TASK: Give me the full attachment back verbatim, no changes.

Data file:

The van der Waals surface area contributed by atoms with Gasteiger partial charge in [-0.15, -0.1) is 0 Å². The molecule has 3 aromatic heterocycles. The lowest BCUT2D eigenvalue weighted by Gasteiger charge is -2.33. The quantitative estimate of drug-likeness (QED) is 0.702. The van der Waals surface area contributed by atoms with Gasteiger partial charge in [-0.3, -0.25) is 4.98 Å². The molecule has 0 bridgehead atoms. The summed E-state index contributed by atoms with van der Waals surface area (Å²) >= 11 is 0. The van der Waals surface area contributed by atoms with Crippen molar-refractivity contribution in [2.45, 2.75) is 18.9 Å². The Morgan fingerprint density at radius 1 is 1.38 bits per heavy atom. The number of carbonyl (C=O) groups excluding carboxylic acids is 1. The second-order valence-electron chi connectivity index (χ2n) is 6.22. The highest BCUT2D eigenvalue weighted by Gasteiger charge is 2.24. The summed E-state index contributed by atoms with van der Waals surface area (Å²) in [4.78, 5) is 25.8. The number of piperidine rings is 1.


The van der Waals surface area contributed by atoms with Gasteiger partial charge in [-0.15, -0.1) is 0 Å². The molecule has 3 aromatic heterocycles. The lowest BCUT2D eigenvalue weighted by Gasteiger charge is -2.33. The quantitative estimate of drug-likeness (QED) is 0.702. The van der Waals surface area contributed by atoms with Gasteiger partial charge in [-0.3, -0.25) is 4.98 Å². The molecule has 0 bridgehead atoms. The summed E-state index contributed by atoms with van der Waals surface area (Å²) >= 11 is 0. The van der Waals surface area contributed by atoms with Crippen molar-refractivity contribution in [2.45, 2.75) is 18.9 Å². The Morgan fingerprint density at radius 1 is 1.38 bits per heavy atom. The number of carbonyl (C=O) groups excluding carboxylic acids is 1. The second-order valence-electron chi connectivity index (χ2n) is 6.22. The highest BCUT2D eigenvalue weighted by Gasteiger charge is 2.24. The summed E-state index contributed by atoms with van der Waals surface area (Å²) in [4.78, 5) is 25.8. The number of piperidine rings is 1.